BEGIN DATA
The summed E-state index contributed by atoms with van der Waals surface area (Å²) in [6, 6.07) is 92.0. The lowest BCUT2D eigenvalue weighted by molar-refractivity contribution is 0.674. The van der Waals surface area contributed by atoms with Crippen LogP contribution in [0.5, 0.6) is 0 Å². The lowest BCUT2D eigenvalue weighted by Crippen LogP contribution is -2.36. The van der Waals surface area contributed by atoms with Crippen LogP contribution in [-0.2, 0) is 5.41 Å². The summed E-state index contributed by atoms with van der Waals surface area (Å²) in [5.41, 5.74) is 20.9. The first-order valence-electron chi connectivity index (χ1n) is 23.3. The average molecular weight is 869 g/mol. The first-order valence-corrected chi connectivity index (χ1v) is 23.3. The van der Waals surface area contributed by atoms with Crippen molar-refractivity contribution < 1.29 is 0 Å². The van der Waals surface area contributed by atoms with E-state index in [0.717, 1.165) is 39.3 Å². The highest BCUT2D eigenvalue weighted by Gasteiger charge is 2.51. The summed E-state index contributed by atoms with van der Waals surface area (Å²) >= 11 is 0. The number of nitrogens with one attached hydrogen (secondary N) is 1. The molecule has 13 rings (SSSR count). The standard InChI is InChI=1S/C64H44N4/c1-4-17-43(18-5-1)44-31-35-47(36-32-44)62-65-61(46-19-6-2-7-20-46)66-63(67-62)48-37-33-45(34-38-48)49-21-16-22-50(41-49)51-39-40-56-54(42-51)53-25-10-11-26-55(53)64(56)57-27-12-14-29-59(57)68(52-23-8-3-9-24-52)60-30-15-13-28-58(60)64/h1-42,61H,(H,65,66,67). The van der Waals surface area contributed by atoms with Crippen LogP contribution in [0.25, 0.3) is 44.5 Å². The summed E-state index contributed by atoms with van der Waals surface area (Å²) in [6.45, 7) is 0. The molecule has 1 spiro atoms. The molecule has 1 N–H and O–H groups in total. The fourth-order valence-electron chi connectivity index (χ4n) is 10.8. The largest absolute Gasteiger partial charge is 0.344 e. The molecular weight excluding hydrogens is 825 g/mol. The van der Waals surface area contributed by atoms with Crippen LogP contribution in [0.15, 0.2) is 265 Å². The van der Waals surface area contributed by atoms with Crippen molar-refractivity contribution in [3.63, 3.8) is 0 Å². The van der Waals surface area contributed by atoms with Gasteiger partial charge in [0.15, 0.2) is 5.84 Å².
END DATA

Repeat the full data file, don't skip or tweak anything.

The summed E-state index contributed by atoms with van der Waals surface area (Å²) in [6, 6.07) is 92.0. The lowest BCUT2D eigenvalue weighted by molar-refractivity contribution is 0.674. The van der Waals surface area contributed by atoms with Crippen LogP contribution in [0.5, 0.6) is 0 Å². The lowest BCUT2D eigenvalue weighted by Crippen LogP contribution is -2.36. The van der Waals surface area contributed by atoms with Crippen LogP contribution in [-0.2, 0) is 5.41 Å². The summed E-state index contributed by atoms with van der Waals surface area (Å²) in [5.41, 5.74) is 20.9. The first-order valence-electron chi connectivity index (χ1n) is 23.3. The average molecular weight is 869 g/mol. The first-order valence-corrected chi connectivity index (χ1v) is 23.3. The van der Waals surface area contributed by atoms with Crippen molar-refractivity contribution < 1.29 is 0 Å². The van der Waals surface area contributed by atoms with E-state index in [0.717, 1.165) is 39.3 Å². The highest BCUT2D eigenvalue weighted by Gasteiger charge is 2.51. The summed E-state index contributed by atoms with van der Waals surface area (Å²) >= 11 is 0. The number of nitrogens with one attached hydrogen (secondary N) is 1. The molecule has 13 rings (SSSR count). The standard InChI is InChI=1S/C64H44N4/c1-4-17-43(18-5-1)44-31-35-47(36-32-44)62-65-61(46-19-6-2-7-20-46)66-63(67-62)48-37-33-45(34-38-48)49-21-16-22-50(41-49)51-39-40-56-54(42-51)53-25-10-11-26-55(53)64(56)57-27-12-14-29-59(57)68(52-23-8-3-9-24-52)60-30-15-13-28-58(60)64/h1-42,61H,(H,65,66,67). The van der Waals surface area contributed by atoms with Crippen LogP contribution in [0.25, 0.3) is 44.5 Å². The summed E-state index contributed by atoms with van der Waals surface area (Å²) in [6.45, 7) is 0. The molecule has 1 spiro atoms. The molecule has 1 N–H and O–H groups in total. The fourth-order valence-electron chi connectivity index (χ4n) is 10.8. The largest absolute Gasteiger partial charge is 0.344 e. The molecular weight excluding hydrogens is 825 g/mol. The van der Waals surface area contributed by atoms with Crippen LogP contribution in [0.15, 0.2) is 265 Å². The van der Waals surface area contributed by atoms with Crippen molar-refractivity contribution in [3.63, 3.8) is 0 Å². The van der Waals surface area contributed by atoms with Gasteiger partial charge in [0.15, 0.2) is 5.84 Å².